Where build quality is concerned, the Xperia Z5 Compact feels like a well-made and well-built smartphone, but the buttons are something of a mixed bag. While the fingerprint sensor/power button is nice and clicky as well as easy to find, along with the volume rocker, the camera button isn’t. This wouldn’t be a problem on most other phones, but considering the camera is a big selling point, it’s disappointing to get a lackluster experience here. I’m not sure if this is just my unit or not, but the camera button is not only incredibly small (this could be my massive hands talking, here) but it’s also shallow and frustrating to use. It doesn’t so much ‘click’ as it does ‘disappear into the phone’ and by that I mean that it’s not a very tactile experience, which is a shame as having a dedicated camera button changes the game of taking pictures while on the move and all phones should have one, in my opinion.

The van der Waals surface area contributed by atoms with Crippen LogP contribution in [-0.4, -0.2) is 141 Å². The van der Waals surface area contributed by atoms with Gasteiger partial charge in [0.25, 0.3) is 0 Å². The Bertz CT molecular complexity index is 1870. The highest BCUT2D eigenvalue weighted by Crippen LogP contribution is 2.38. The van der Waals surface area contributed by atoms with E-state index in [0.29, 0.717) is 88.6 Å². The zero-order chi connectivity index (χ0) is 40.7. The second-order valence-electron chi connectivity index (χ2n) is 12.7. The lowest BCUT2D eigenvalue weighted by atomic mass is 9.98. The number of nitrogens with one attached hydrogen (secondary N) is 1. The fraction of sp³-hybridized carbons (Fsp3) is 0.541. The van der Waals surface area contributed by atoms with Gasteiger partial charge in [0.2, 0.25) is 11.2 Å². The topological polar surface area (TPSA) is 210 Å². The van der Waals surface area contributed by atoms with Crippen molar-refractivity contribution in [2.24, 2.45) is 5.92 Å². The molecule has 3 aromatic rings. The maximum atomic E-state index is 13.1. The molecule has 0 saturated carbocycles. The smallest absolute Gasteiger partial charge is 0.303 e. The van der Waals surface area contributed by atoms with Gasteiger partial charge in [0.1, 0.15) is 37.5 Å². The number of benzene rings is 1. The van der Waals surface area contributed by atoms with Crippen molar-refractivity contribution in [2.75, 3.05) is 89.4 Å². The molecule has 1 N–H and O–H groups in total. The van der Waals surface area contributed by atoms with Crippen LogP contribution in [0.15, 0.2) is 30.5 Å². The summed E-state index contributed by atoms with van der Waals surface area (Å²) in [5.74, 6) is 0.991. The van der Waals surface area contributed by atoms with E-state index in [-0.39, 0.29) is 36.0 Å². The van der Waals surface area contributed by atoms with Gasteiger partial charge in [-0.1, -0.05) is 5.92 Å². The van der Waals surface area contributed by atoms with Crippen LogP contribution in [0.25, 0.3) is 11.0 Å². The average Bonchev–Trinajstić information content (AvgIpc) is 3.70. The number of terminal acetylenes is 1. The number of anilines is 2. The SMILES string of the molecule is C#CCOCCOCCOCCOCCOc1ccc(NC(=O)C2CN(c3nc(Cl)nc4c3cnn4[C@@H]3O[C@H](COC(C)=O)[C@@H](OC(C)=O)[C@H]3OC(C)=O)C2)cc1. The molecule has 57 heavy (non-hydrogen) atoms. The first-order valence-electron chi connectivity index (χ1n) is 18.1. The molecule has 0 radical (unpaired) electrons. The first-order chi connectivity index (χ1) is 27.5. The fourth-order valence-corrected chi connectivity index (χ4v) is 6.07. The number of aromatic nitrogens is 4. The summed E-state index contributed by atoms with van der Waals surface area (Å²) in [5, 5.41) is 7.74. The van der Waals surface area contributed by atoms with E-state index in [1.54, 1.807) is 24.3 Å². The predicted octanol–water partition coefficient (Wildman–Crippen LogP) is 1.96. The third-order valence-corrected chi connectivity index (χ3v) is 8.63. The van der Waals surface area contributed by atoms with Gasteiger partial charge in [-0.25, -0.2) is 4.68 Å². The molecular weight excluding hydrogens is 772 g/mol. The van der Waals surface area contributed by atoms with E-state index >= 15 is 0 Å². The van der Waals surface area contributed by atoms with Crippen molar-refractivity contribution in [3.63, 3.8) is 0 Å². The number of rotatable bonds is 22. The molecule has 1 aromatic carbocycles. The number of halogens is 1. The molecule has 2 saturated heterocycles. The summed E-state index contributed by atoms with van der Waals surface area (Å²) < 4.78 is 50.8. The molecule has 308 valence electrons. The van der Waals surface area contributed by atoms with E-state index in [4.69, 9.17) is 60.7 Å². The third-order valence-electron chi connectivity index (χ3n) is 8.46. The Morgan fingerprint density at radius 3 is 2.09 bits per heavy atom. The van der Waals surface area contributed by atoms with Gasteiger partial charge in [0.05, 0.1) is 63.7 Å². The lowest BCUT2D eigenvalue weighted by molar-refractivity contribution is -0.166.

Performance and Memory
There’s a Snapdragon 810 clocked at 1.5 Ghz inside this little critter, and this is backed up by 2GB of RAM. This combination makes for an interesting level of performance that, while pretty good overall, leaves a little to be desired.